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The holiday shopping season is nearly a week shorter this year than last, with just 26 shopping days between Thanksgiving and Christmas. Hanukkah arrives earlier, too, beginning the day before Thanksgiving as opposed to last year’s Dec. 8.

That means retailers are pushing holiday shopping earlier than ever, hoping to make up for lost time.

At Eastern Hills Mall, giant wreaths and a 20-foot Christmas tree went up the day after Halloween, two weeks sooner than usual. The mall will begin running its holiday commercials and other advertising this weekend – the earliest it has ever done so.

“We have had to rearrange the calendar. The merchants are wanting everything early because of the super short season,” said Russ Fulton, the mall’s general manager. “A great number of my retailers tell me they are adding extra sale ads and specials to lure in the shoppers.”

This year’s shopping calendar loses an entire weekend, a big loss for retailers who get their most traffic on Fridays, Saturdays and Sundays. That’s also when Western New York retailers get their biggest influx of Canadian shoppers, a vital source of revenue.

“It means our retailers are being very aggressive about capturing holiday shoppers sooner,” said Betsey Bonvissuto, marketing director at Boulevard Mall. “It’s a very different season this year. Everyone seems to be jumping on the Thanksgiving bandwagon.”

Mall anchor stores such as Sears, J.C. Penney and Macy’s will open at 8 p.m. Thanksgiving Day, so malls and several retailers within them are following suit.

Walmart, Target and Kohl’s will open at 8 p.m. Thanksgiving Day. Toys R Us will open at 5 p.m. – three hours earlier than last year – and Best Buy, which opened at midnight last Thanksgiving, will open at 6 p.m. Kmart will open at 6 a.m. Thanksgiving Day.

It jump-starts Black Friday, the traditional post-Thanksgiving kickoff to the holiday shopping season, and gets cash registers ringing sooner.

Chan-Tell King-Beckwith started her Christmas shopping three weeks early this year, nudged along by early sales, extended store hours and festive Christmas carols trumpeted from store speakers.

“The Christmas stuff has been out since the middle of October, mixed in with the Halloween stuff,” King-Beckwith said. “In your mind, it gets you thinking it’s December.”

Retailers such as Macy’s, Lowe’s, GameStop and Target leaked their Black Friday ads to websites such as FatWallet.com earlier than ever. Tool store Harbor Freight’s Black Friday circular hit the Web on Oct. 15, followed by Macy’s, which leaked two days later – roughly a month and a half before the ads would actually run.

Walmart and Amazon have been running pre-Black Friday sales since the beginning of the month.

Retailers are cutting prices faster than in years past in hopes of generating more traffic in stores and online.

“We’ve already started to see deep discounts released from retailers, some even better than last year’s Black Friday coupons,” said Jackie Warrick, president of CouponCabin.com.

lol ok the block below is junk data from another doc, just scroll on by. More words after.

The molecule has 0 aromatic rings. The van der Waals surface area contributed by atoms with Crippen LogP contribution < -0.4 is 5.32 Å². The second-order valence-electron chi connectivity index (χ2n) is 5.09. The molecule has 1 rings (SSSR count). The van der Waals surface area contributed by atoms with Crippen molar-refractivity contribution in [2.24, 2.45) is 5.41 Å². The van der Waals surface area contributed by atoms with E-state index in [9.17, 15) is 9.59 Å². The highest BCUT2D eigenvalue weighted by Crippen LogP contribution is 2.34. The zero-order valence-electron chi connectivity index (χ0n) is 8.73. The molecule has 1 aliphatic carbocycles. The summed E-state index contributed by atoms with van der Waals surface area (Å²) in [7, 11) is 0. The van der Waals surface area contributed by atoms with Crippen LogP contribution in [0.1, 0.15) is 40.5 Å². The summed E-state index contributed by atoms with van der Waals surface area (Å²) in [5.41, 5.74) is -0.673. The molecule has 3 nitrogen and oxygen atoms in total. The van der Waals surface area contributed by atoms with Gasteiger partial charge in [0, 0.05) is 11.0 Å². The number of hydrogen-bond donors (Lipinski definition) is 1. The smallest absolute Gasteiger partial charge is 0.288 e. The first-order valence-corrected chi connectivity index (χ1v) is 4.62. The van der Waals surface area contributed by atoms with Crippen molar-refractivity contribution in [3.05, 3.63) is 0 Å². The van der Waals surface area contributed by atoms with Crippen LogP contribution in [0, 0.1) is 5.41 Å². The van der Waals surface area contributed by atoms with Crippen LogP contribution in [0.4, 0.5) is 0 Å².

The early start and extra hype seem to be working so far.

Nearly 54 percent of shoppers said they have already started holiday shopping, according to the National Retail Federation. That’s the largest number in the survey’s history.

Western New York malls and shopping plazas were mobbed on Veterans Day. The flurry of shoppers carrying multiple bags and packages resembled scenes typically reserved for weekends after the big Black Friday kickoff.

The abundance of Canadian license plates in store and hotel parking lots indicated a large number of cross-border shoppers were making the most of their extended Remembrance Day weekend, getting a head start on holiday shopping.

Consumers who want to spread out their purchases for budgeting purposes are also starting sooner.

Indeed, one less week means one less paycheck during the holiday season. But with more than a quarter of all shoppers expected to use credit cards to complete at least some of their shopping, and more than half using money they have already saved, it may not have much of an impact on spending if people start later.

Some experts suggested the shorter season could create a sense of urgency among shoppers that could actually help retailers, who depend on holiday sales for up to 40 percent of their annual revenue.

Based on a tally of 125 retailers, the average sales growth for a 32-day season is 0.8 percent year over year, but for a 26-day season it’s 1.8 percent, according to Michael Niemira, chief economist at the International Council of Shopping Centers.

Still, “front loading” the holiday season could backfire, creating a deeper-than-usual lull during the two weeks following Thanksgiving.

“I have often questioned the wisdom of the Black Friday push for sales, only to experience a week or two pause thereafter,” Niemira said.

But this year, expanded hours on the shopping days between Thanksgiving Day and Cyber Monday are likely to create better momentum, spurring consumers to shop on multiple days.

“That is a good thing for the industry,” Niemira said.

The National Retail Federation expects holiday retail sales to increase by 3.9 percent this year.

email schristmann@buffnews.com